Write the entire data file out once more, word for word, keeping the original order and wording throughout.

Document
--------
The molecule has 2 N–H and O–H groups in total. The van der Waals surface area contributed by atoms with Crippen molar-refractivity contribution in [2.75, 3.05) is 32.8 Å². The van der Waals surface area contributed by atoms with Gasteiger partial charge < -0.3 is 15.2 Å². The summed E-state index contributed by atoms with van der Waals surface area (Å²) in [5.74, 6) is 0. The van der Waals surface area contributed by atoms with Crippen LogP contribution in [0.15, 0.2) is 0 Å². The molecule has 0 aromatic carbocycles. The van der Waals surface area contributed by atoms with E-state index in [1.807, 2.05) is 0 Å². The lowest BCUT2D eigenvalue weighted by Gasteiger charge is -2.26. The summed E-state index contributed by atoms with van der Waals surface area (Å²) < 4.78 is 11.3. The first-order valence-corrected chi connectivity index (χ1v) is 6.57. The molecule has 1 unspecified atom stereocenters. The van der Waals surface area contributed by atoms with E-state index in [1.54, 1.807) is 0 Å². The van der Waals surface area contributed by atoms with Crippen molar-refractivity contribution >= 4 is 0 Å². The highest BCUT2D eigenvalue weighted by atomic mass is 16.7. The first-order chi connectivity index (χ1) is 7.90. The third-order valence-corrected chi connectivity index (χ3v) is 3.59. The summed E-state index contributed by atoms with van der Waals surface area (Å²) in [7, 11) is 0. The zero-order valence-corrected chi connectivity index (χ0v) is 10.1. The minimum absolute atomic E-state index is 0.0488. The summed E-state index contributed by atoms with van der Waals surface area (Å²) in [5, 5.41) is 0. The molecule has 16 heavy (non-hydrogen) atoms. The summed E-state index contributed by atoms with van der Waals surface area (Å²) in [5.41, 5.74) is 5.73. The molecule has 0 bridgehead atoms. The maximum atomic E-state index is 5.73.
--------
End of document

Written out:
The molecule has 2 N–H and O–H groups in total. The van der Waals surface area contributed by atoms with Crippen molar-refractivity contribution in [2.75, 3.05) is 32.8 Å². The van der Waals surface area contributed by atoms with Gasteiger partial charge < -0.3 is 15.2 Å². The summed E-state index contributed by atoms with van der Waals surface area (Å²) in [5.74, 6) is 0. The van der Waals surface area contributed by atoms with Crippen LogP contribution in [0.15, 0.2) is 0 Å². The molecule has 0 aromatic carbocycles. The van der Waals surface area contributed by atoms with E-state index in [1.807, 2.05) is 0 Å². The lowest BCUT2D eigenvalue weighted by Gasteiger charge is -2.26. The summed E-state index contributed by atoms with van der Waals surface area (Å²) < 4.78 is 11.3. The first-order valence-corrected chi connectivity index (χ1v) is 6.57. The molecule has 1 unspecified atom stereocenters. The van der Waals surface area contributed by atoms with E-state index in [1.54, 1.807) is 0 Å². The van der Waals surface area contributed by atoms with Crippen molar-refractivity contribution >= 4 is 0 Å². The highest BCUT2D eigenvalue weighted by atomic mass is 16.7. The first-order chi connectivity index (χ1) is 7.90. The third-order valence-corrected chi connectivity index (χ3v) is 3.59. The summed E-state index contributed by atoms with van der Waals surface area (Å²) in [7, 11) is 0. The zero-order valence-corrected chi connectivity index (χ0v) is 10.1. The minimum absolute atomic E-state index is 0.0488. The summed E-state index contributed by atoms with van der Waals surface area (Å²) in [5, 5.41) is 0. The molecule has 16 heavy (non-hydrogen) atoms. The summed E-state index contributed by atoms with van der Waals surface area (Å²) in [5.41, 5.74) is 5.73. The molecule has 0 bridgehead atoms. The maximum atomic E-state index is 5.73.